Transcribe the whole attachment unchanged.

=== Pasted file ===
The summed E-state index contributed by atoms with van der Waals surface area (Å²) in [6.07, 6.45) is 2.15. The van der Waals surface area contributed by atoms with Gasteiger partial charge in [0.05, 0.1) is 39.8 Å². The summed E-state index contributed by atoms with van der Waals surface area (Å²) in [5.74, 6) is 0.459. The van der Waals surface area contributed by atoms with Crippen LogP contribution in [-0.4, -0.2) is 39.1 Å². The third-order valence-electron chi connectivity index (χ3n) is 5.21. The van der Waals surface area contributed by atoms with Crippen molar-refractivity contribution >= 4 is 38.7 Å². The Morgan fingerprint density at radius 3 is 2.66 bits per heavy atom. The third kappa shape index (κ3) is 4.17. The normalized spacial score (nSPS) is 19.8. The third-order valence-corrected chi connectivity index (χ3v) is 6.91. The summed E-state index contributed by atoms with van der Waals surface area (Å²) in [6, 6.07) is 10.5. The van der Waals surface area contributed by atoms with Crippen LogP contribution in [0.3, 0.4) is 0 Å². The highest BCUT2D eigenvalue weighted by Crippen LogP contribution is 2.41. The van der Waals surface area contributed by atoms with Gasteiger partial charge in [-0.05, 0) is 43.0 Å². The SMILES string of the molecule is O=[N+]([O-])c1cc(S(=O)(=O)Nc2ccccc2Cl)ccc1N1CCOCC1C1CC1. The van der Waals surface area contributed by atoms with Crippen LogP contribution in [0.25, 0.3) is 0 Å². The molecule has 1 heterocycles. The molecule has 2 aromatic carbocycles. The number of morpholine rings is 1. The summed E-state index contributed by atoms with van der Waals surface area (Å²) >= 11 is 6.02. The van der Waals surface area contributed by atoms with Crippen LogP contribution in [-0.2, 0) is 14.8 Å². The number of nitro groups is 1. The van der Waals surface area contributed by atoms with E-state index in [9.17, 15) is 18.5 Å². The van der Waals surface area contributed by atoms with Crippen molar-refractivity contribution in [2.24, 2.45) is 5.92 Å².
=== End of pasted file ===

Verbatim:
The summed E-state index contributed by atoms with van der Waals surface area (Å²) in [6.07, 6.45) is 2.15. The van der Waals surface area contributed by atoms with Gasteiger partial charge in [0.05, 0.1) is 39.8 Å². The summed E-state index contributed by atoms with van der Waals surface area (Å²) in [5.74, 6) is 0.459. The van der Waals surface area contributed by atoms with Crippen LogP contribution in [-0.4, -0.2) is 39.1 Å². The third-order valence-electron chi connectivity index (χ3n) is 5.21. The van der Waals surface area contributed by atoms with Crippen molar-refractivity contribution >= 4 is 38.7 Å². The Morgan fingerprint density at radius 3 is 2.66 bits per heavy atom. The third kappa shape index (κ3) is 4.17. The normalized spacial score (nSPS) is 19.8. The third-order valence-corrected chi connectivity index (χ3v) is 6.91. The summed E-state index contributed by atoms with van der Waals surface area (Å²) in [6, 6.07) is 10.5. The van der Waals surface area contributed by atoms with Crippen LogP contribution in [0.3, 0.4) is 0 Å². The highest BCUT2D eigenvalue weighted by Crippen LogP contribution is 2.41. The van der Waals surface area contributed by atoms with Gasteiger partial charge in [-0.05, 0) is 43.0 Å². The SMILES string of the molecule is O=[N+]([O-])c1cc(S(=O)(=O)Nc2ccccc2Cl)ccc1N1CCOCC1C1CC1. The van der Waals surface area contributed by atoms with Crippen LogP contribution in [0.25, 0.3) is 0 Å². The molecule has 1 heterocycles. The molecule has 2 aromatic carbocycles. The number of morpholine rings is 1. The summed E-state index contributed by atoms with van der Waals surface area (Å²) >= 11 is 6.02. The van der Waals surface area contributed by atoms with Crippen LogP contribution in [-0.2, 0) is 14.8 Å². The number of nitro groups is 1. The van der Waals surface area contributed by atoms with E-state index in [9.17, 15) is 18.5 Å². The van der Waals surface area contributed by atoms with Crippen molar-refractivity contribution in [2.24, 2.45) is 5.92 Å².